Eventually Io came to a place in the mountains where she found Prometheus (Prometheus was just hanging out having his liver eaten daily because Zeus was annoyed that he had given fire to man).

Io felt sorry for Prometheus and Prometheus felt sorry for Io. Big pity party. Prometheus told her (being one of the Titans he could remember into the future) to go south and then west and that she’d get her original body back and eventually be the mother of a race of heroes, one of whom would free him.

Io said, “Moo” but she meant it nicely.

On she trotted. And eventually she got to the Nile where she collapsed in a heap of Tired Cow (she’d been running for more than a year, so you can see why she might need a small snooze).

Right about that time, Hera decided to take a beauty nap. As soon as she began to snore little godess-like snores, Zeus went down to Egypt. He didn’t bother talking to Pharaoh, but he let Io go out of her cow body and back into her sweet girl body. Then he zoomed off, getting home before Hera woke up. You’d think the king of the gods might not worry about getting in trouble, but you’d be wrong.

Sooner or later, the king of Egypt married Io and she lived happily ever after. Many, many generations later (there are too many “greats” involved for me to want to draw a family tree), a hero was born who freed Prometheus. Extra points if you know who that particular hero was.

Love, Mom

The Prometheus-freeing hero in question was Hercules.

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High School Football and the Persied Meteor Showers

sycamore-football-helmetDear Kid,

High school Football Practice Season is in full swing with doubles and singles and staying-after-practice-to-work-some-more. The Green and Gold scrimmage is this weekend and it is not at all clear who will be kicking. All we can say for sure at the moment is that you are related to the only football player with a hot red streak in her hair.

We also know that the scrimmage and the BBQ (which I’m guessing means “food” but not “bar-be-que”) will be at the high school now that the new field is ready. says there will be scattered showers on Saturday which I interpret to mean there will be a monsoon that will last just as long as we want to be outside. Yipee.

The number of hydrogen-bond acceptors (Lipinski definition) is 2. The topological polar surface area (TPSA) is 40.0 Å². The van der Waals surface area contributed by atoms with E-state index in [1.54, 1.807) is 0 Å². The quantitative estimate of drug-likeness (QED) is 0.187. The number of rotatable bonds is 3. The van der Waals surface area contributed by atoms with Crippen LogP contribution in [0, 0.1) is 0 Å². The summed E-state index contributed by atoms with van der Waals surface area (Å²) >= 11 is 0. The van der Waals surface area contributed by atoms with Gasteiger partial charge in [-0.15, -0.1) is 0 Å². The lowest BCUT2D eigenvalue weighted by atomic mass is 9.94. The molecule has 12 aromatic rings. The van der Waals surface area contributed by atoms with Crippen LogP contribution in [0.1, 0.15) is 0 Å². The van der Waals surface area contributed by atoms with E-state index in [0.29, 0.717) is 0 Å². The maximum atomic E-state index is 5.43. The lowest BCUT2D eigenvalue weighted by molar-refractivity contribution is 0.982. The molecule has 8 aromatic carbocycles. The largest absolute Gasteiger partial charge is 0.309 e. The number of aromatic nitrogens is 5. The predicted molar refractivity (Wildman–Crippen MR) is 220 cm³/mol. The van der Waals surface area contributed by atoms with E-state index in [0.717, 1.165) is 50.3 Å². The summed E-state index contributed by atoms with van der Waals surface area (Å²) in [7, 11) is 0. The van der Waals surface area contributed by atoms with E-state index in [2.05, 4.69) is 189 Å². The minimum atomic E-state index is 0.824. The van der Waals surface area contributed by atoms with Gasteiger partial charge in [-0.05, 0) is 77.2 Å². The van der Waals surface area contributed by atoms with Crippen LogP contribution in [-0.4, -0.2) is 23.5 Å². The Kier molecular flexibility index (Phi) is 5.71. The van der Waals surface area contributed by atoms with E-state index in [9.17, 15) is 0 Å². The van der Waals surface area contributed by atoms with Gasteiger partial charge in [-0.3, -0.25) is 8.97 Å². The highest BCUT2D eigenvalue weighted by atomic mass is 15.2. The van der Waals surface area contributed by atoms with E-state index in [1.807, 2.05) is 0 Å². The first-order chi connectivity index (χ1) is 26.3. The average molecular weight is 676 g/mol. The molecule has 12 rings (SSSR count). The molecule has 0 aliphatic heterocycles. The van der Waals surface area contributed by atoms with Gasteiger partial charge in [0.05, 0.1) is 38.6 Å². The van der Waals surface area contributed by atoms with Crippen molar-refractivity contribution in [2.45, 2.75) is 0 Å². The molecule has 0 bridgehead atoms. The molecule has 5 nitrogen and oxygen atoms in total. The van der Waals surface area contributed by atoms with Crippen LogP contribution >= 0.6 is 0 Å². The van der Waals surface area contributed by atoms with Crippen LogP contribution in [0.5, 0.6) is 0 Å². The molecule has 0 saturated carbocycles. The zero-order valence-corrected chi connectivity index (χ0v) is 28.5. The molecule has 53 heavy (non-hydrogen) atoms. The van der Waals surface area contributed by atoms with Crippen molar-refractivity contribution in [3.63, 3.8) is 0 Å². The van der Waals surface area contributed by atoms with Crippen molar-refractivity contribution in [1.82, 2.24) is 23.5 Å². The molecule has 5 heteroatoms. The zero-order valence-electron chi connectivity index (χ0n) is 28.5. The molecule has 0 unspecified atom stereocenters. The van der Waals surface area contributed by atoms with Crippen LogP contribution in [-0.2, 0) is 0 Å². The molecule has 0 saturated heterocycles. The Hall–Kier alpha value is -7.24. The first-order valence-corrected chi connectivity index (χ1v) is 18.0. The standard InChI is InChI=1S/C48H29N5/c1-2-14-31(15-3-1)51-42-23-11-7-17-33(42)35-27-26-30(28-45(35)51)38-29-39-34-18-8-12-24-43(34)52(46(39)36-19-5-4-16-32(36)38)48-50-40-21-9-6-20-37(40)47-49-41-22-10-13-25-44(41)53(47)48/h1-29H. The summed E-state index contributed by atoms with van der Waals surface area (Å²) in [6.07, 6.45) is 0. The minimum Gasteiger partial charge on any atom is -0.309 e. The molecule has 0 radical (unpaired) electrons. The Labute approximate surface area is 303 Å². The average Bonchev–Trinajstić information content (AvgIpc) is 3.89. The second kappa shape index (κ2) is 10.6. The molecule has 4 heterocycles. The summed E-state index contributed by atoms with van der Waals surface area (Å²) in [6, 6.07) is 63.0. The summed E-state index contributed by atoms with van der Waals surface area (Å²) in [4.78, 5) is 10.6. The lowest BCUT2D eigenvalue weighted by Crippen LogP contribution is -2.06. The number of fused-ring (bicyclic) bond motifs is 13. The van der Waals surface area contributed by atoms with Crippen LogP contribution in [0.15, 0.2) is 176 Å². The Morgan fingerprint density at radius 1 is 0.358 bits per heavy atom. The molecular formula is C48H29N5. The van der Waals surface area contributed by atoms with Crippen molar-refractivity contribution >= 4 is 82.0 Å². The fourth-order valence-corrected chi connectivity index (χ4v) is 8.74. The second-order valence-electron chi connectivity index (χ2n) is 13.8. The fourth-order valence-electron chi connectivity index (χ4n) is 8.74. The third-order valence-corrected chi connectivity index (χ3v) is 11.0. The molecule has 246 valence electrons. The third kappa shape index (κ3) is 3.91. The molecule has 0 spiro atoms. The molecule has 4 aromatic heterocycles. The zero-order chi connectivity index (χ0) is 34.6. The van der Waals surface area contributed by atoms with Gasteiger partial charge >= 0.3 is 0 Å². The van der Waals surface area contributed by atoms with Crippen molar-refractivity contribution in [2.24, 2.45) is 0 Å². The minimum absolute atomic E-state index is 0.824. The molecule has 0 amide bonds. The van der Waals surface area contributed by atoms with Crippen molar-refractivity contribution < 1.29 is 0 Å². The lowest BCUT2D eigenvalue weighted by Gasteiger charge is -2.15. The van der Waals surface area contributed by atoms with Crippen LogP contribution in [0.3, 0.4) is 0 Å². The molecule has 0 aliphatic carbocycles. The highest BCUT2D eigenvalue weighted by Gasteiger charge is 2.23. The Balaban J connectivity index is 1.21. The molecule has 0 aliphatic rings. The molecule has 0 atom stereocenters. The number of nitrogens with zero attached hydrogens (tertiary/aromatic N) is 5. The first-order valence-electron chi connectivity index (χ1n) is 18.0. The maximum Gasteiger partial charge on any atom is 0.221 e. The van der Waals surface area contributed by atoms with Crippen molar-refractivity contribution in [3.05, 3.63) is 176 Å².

Dad is talking about watching the Persied meteor showers this weekend. I believe they peak early next week but since the best time for watching is some crazy hour of the middle of the night (an hour suitable for college kids and newborns, but not for me) I’m not sure what we’ll actually see. I can guarantee that if there are monsoons I will be snug in a dry bed not lounging on the driveway hoping to see pieces of burning comet debris.

Persied refers to the Sons of Perseus. You may recall that Perseus was the son of Zeus and Danae. (Not recalling? Read on.) Perseus grew into a strong young man and an excellent warrior (which happened a lot in those days). He was a Good Kid who protected his mom (you see why this is an important story?) and the king sent him off to kill Medusa hoping that while Perseus was away and mom had no one to protect her he (the king) would get friendly with mama. (For the record, while Perseus was gone Danae—the mom—did quite a credible job of taking care of herself.)

Medusa was a Gorgon in a perpetual state of Bad Hair Days (her hair was snakes), and she was so, um, attractive that everyone who saw her turned instantly to stone. You would think this would make her an excellent curator for a statue museum, but apparently Gorgons don’t think that way.

Skipping over some of the good parts of the story (involving sharing eyeballs and dental implants and which you may research from the comfort of your own room if you like), Perseus got some help from Athena and Hermes (it just all ties together, doesn’t it? I love mythology.). He avoided becoming a pile of rubble by looking at Medusa only in the reflection of his shield, lopping off her head with utmost efficiency, and stuffing it into a handy trash bag.